| Food chain - Number 19 - November 1996 |
CONTROL OF MALARIA WITH MARIGOLD
In many countries malaria is increasing with a growing resistance to drugs that control the disease and the conventional control measures involving insecticides is cause for environmental concern. Researchers at the Institute of Nuclear Medicine and Allied Science (INMAS) in India have developed an ecologically friendly, biodegradable insecticide from marigold flowers which contains compounds against the larvae of not only Anopheles species but also Cutex the agent of Japanese encephalitis.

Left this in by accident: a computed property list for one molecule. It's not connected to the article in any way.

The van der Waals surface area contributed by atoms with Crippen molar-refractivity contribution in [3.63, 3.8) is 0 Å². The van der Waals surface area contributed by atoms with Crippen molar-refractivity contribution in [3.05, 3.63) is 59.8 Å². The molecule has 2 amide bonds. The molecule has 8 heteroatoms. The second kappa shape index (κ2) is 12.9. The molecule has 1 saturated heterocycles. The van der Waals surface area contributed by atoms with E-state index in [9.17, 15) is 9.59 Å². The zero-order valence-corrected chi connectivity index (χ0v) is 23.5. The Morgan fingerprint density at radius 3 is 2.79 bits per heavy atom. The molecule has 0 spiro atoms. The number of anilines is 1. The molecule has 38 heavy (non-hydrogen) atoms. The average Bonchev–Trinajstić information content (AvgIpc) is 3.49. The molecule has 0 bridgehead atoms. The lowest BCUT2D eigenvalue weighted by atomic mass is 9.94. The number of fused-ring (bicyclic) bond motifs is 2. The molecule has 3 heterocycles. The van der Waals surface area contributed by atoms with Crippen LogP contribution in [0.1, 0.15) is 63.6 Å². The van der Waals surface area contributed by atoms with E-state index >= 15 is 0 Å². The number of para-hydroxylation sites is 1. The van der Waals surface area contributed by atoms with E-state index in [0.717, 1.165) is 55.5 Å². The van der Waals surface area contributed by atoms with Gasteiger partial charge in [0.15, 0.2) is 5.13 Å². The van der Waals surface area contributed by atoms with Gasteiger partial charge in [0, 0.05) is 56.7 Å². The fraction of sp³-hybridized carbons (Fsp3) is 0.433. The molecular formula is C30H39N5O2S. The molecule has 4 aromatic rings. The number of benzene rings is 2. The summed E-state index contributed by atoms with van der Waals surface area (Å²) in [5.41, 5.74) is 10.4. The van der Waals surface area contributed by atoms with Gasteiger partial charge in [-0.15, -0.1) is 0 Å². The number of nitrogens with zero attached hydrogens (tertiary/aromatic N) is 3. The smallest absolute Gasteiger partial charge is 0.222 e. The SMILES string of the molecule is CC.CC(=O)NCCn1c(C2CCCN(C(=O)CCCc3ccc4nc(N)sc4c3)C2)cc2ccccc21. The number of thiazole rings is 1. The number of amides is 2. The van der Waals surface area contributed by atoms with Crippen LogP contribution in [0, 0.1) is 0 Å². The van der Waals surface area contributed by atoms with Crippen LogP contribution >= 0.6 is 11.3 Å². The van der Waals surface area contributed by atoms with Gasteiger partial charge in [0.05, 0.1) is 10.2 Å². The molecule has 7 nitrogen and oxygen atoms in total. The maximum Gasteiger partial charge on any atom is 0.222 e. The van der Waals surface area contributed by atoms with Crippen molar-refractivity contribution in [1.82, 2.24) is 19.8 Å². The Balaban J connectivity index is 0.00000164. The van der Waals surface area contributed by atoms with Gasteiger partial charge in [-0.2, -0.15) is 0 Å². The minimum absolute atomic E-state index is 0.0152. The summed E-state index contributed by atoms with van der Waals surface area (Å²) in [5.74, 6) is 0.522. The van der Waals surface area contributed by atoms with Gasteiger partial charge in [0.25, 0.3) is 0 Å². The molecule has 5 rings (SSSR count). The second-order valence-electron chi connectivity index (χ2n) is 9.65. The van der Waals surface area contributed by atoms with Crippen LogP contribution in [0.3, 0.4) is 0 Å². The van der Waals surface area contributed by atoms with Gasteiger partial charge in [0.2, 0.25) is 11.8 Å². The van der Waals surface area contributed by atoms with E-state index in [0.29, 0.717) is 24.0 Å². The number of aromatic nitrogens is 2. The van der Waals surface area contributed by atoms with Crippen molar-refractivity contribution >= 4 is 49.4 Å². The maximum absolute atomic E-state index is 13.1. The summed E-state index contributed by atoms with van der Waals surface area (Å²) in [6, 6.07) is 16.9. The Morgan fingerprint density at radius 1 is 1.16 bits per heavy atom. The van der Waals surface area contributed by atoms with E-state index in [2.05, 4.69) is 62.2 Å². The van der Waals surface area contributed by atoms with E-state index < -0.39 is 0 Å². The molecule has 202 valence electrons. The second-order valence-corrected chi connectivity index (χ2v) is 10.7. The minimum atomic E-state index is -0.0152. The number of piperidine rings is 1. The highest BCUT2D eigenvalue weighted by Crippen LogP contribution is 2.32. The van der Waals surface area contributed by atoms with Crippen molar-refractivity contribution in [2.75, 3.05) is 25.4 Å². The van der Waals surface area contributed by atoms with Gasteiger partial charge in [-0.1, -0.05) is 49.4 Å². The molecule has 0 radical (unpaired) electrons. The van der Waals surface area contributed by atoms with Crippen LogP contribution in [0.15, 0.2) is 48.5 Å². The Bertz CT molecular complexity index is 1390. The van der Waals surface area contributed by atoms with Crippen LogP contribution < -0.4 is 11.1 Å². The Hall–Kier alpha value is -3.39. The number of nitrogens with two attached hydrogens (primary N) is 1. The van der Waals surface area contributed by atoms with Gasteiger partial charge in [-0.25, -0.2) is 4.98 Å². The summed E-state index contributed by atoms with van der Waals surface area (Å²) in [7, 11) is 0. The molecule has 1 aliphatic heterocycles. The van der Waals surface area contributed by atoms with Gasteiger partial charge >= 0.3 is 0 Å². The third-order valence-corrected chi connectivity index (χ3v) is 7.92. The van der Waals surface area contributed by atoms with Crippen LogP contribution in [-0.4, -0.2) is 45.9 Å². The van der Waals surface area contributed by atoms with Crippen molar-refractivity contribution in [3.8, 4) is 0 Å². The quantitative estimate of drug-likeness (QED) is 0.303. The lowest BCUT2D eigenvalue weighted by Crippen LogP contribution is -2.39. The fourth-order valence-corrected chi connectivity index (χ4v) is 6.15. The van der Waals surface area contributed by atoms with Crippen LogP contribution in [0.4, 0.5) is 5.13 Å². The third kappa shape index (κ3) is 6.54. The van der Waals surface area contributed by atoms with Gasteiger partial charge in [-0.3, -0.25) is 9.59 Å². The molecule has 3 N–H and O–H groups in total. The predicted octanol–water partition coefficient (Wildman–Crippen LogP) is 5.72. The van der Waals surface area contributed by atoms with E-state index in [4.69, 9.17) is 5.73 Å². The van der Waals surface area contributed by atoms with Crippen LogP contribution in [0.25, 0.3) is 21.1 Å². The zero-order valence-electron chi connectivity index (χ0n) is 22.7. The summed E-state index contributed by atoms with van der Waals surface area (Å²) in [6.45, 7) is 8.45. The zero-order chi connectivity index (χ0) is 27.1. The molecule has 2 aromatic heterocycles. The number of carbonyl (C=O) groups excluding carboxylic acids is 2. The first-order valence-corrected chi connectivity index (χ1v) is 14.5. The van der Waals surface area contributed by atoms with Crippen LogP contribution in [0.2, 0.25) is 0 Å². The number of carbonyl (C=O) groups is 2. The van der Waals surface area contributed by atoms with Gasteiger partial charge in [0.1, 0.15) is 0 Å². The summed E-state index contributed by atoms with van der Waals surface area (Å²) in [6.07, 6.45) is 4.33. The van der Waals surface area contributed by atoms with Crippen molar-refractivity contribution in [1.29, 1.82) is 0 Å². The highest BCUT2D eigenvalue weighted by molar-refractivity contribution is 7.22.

The insecticide is made by crushing marigold petals and roots in alcohol. As the alcohol evaporates it yields a yellow extract containing alphateriophene and erythrosin-3. The agents are only active against larvae in the presence of sunlight. Trials have shown a 20 per cent mortality in four days for Anopheles and 100 per cent activity against Culex in three days. The researchers have studied the mechanism of control and claim the biodegradable extract does not pose a health hazard to people. With the increasing trend against the use of toxic, non biodegradable chemicals, work of this nature requires greater attention and we believe offers considerable potential for developing countries - many of which have a still untapped pool of big-diversity.